Submitted February 12, 2010.
The panel unanimously concludes this case is suitable for decision without oral argument. See Fed.R.App.P. 34(a)(2).
Filed February 22, 2010.
Zachary Miller Nightingale, Esq., Van Der Hout, et al., LLP, San Francisco, CA, for Petitioner.
Ronald E. Lefevre, Chief Counsel, Office of the District Counsel Department of Homeland Security, San Francisco, CA, Genevieve Holm, Esq., Margot L. Nadel, Esq., U.S. Department of Justice Civil Div./Office of Immigration Lit., Washington, DC, for Respondent.
On Petition for Review of an Order of the Board of Immigration Appeals. Agency No. A044-945-797.
Before: GOODWIN, BERZON and IKUTA, Circuit Judges.
Although the INS erroneously referenced INA § 216(b), 8 U.S.C. § 1186a(b), instead of INA § 216(c), 8 U.S.C. § 1186a(c), in denying Gomez's application for a waiver from the requirement that his spouse submit a joint petition, the IJ did not err in construing the INS's denial as a determination under 8 U.S.C. § 1186a(c)(4)(B). Gomez filed his application under 8 U.S.C. § 1186a(c)(4)(B), and the INS analyzed the waiver under that section (concluding that the marriage was not entered into in good faith, as required to be eligible for the waiver). Moreover, 8 U.S.C. § 1186a(b) was inapplicable by its terms, because the Attorney General did not terminate Gomez's permanent resident status before the second anniversary of Gomez's obtaining such status.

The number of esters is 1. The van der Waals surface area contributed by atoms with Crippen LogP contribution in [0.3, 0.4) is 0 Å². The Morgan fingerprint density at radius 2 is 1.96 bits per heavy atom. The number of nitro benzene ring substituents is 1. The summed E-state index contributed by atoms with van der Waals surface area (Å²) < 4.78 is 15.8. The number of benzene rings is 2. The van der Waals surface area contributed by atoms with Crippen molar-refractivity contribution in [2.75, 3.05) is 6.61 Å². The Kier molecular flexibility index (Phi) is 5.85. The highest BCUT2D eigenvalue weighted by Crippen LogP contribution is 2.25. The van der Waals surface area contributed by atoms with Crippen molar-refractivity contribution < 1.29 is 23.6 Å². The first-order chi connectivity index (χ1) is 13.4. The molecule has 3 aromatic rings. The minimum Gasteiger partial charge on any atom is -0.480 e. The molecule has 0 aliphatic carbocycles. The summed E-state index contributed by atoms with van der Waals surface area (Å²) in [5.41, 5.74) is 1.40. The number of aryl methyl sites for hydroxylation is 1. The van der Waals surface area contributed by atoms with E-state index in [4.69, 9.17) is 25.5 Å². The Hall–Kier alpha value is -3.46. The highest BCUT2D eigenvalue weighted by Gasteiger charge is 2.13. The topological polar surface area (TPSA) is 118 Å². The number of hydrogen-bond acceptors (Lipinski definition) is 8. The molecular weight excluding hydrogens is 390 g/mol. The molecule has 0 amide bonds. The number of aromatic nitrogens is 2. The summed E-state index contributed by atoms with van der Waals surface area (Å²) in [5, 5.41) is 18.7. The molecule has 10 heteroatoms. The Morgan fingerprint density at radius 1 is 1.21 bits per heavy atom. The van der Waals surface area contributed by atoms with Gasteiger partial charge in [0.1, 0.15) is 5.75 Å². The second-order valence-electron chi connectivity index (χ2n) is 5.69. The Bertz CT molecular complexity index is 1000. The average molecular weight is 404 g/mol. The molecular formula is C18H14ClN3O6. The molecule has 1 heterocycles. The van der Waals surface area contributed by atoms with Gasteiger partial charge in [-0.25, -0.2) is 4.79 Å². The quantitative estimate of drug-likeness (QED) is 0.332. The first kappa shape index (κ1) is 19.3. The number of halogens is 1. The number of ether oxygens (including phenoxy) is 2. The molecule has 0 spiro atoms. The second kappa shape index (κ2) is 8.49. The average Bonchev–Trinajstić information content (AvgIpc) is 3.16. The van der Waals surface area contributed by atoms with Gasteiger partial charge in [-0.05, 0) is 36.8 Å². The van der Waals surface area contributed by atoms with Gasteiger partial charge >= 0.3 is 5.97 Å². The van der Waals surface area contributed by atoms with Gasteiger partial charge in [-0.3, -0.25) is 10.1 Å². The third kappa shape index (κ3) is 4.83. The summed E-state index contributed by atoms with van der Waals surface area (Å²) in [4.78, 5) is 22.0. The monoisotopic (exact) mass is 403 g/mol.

The IJ did not err in holding that Gomez's conditional residency status had been terminated. See 8 U.S.C. § 1186a(c)(2). Gomez's conditional residency status had already terminated for failure to file jointly for removal of the condition within the applicable two-year time period. Moreover, Gomez conceded removability at his hearing and stated the proceedings were to review removal of the condition.
Substantial evidence supports the IJ's denial of Gomez's application for waiver on the basis that his marriage was not entered into in good faith. See Damon v. Ashcroft, 360 F.3d 1084, 1088 (9th Cir. 2004). The IJ identified numerous contradictions in the testimony, including whether the marriage had been consummated, the existence of shared expenses and living arrangements, and how Gomez and his wife met.
Finally, the IJ did not apply the wrong legal standard in making the good faith determination. A couple's actions after marriage may "bear on the subjective intent of the parties at the time they were married." Oropeza-Wong v. Gonzales, 406 F.3d 1135, 1148 (9th Cir. 2005).